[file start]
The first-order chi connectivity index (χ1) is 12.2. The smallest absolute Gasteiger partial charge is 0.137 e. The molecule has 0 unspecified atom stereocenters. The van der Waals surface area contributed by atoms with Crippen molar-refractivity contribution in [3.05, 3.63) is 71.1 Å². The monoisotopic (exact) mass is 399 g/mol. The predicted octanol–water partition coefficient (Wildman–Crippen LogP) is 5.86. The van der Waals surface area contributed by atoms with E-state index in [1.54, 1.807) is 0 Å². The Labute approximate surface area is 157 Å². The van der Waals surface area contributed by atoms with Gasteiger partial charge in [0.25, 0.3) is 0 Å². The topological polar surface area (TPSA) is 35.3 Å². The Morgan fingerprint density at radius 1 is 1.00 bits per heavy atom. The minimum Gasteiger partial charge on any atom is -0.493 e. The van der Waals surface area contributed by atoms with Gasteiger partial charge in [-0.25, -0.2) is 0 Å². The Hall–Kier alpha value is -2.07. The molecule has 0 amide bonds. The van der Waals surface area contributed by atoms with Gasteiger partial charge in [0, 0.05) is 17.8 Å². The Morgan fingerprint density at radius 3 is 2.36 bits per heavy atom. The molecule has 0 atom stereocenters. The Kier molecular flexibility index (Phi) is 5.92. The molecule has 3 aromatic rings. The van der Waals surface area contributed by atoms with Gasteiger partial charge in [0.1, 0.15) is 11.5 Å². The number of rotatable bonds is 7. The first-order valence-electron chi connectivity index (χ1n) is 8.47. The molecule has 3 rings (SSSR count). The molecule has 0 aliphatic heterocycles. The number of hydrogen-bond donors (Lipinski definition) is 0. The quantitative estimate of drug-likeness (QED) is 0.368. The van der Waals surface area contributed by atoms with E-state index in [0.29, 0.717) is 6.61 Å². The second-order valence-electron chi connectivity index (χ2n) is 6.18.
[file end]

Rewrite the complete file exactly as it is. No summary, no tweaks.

The first-order chi connectivity index (χ1) is 12.2. The smallest absolute Gasteiger partial charge is 0.137 e. The molecule has 0 unspecified atom stereocenters. The van der Waals surface area contributed by atoms with Crippen molar-refractivity contribution in [3.05, 3.63) is 71.1 Å². The monoisotopic (exact) mass is 399 g/mol. The predicted octanol–water partition coefficient (Wildman–Crippen LogP) is 5.86. The van der Waals surface area contributed by atoms with E-state index in [1.54, 1.807) is 0 Å². The Labute approximate surface area is 157 Å². The van der Waals surface area contributed by atoms with Gasteiger partial charge in [0.25, 0.3) is 0 Å². The topological polar surface area (TPSA) is 35.3 Å². The Morgan fingerprint density at radius 1 is 1.00 bits per heavy atom. The minimum Gasteiger partial charge on any atom is -0.493 e. The van der Waals surface area contributed by atoms with Gasteiger partial charge in [-0.25, -0.2) is 0 Å². The Hall–Kier alpha value is -2.07. The molecule has 0 amide bonds. The van der Waals surface area contributed by atoms with Gasteiger partial charge in [0, 0.05) is 17.8 Å². The Morgan fingerprint density at radius 3 is 2.36 bits per heavy atom. The molecule has 0 atom stereocenters. The Kier molecular flexibility index (Phi) is 5.92. The molecule has 3 aromatic rings. The van der Waals surface area contributed by atoms with Gasteiger partial charge in [0.1, 0.15) is 11.5 Å². The number of rotatable bonds is 7. The first-order valence-electron chi connectivity index (χ1n) is 8.47. The molecule has 3 rings (SSSR count). The molecule has 0 aliphatic heterocycles. The number of hydrogen-bond donors (Lipinski definition) is 0. The quantitative estimate of drug-likeness (QED) is 0.368. The van der Waals surface area contributed by atoms with E-state index in [0.29, 0.717) is 6.61 Å². The second-order valence-electron chi connectivity index (χ2n) is 6.18.